Tomorrow is my last day of class at Hack Reactor before the break starts. I'm absolutely exhausted. There are so many things to do and so many things to learn, that I've decided to list them:
- Contribute to an open source project
- If I can get some time with our instructor, get started working on his project, bound.js
- Do some contract work for a friend of a friend who recently got in touch with me
- Improve my RoboDuel game
- Work through more of the programming language design course at Nathan's University
- Clean up a couple of things on Toshuo
- Meet up with a couple of cool people I've recently met at meetups
I'm especially looking forward to that last one.
This week we had a two day make-up cycle in which we could work on whatever we wanted. I used it to make a prototype of a programmable robot fighting game! In the course of doing so, I got to do some more work with Backbone.js and CoffeeScript. It was a lot of fun, too! I plan to work on it some more when I have a chance and I'd love your feedback on it. Gameplay starts 4m20s into the video.
This is an archive of some of my thoughts after completing the first two weeks of Hack Reactor. When I filmed it, I wasn’t sure if I’d ever share it or not, but I’ve decided to go the open route. Warning: it’s not edited and it’s full of uhms and pauses.
This is an archive of some of my thoughts after completing the first two weeks of Hack Reactor. When I filmed it, I wasn't sure if I'd ever share it or not, but I've decided to go the open route. Warning: it's not edited and it's full of uhms and pauses.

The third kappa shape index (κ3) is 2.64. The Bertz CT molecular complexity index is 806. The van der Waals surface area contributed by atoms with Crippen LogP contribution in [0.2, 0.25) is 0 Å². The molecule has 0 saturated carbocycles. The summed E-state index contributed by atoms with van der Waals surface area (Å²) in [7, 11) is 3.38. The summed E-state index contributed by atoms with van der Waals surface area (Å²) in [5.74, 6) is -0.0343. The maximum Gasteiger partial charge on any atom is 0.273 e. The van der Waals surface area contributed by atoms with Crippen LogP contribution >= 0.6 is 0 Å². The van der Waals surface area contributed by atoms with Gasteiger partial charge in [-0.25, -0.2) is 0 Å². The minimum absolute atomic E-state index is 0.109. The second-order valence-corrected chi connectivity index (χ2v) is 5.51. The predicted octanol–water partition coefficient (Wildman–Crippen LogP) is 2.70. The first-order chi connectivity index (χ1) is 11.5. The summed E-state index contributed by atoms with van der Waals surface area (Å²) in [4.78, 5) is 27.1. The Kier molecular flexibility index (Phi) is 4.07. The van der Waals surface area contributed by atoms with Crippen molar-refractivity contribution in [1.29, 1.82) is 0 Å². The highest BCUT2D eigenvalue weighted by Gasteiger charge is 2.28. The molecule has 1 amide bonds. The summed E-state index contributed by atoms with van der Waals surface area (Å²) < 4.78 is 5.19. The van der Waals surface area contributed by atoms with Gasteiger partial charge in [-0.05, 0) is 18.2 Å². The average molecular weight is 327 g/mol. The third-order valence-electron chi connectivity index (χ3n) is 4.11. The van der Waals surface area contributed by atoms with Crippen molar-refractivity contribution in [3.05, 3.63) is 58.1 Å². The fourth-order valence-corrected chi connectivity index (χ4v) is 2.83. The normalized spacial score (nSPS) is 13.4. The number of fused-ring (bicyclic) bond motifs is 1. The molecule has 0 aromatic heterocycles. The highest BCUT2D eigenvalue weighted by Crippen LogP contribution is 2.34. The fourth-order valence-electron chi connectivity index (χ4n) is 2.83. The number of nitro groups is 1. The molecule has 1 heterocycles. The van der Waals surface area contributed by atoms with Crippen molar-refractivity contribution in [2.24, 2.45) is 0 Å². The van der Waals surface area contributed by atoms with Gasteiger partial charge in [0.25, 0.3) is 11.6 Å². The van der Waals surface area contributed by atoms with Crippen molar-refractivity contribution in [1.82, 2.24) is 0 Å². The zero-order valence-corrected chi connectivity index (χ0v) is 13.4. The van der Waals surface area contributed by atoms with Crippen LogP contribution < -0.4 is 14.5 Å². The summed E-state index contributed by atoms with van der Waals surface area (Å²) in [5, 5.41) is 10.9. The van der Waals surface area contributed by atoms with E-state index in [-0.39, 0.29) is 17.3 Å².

Awesome! We're moving to a new office on Market Streen, right by the Westfield Mall! And of the 3 Hack Reactor teams at the Hackathon, all made the final 16, 2 made the final 6 and one is still in contention to win the whole thing!
We spent the last couple of days of week 2 at Hack Reactor re-implementing underscore.js functions. It may seem like an odd and useless exercise, but I feel I've gotten some good things out of it.
I've known for a long time that hash tables (aka "hash maps" or "dictionaries") were data structures for storing key/value pairs. A perfect example of this is a dictionary.
I've just finished my first week of Hack Reactor, an intense program even in comparison to the other hacker schools. Our class runs from 9am to 8pm six days a week, but in honesty I was there until 11pm on most nights and I was never the last student to go. The students in our class come from a mix of backgrounds. Some have done CS degrees and others had virtually no technical background at all before getting in. In this week, we've learned how to use Jasmine for automated testing, we've slung jQuery to make front-end Twitter clones, we've implemented linked lists, queues, stacks, trees and hash tables, and meditated upon many JS koans. One thing that really helped make it possible was that the instructors signed us up for accounts at Code School and gave us some prep work to do before the first day of class.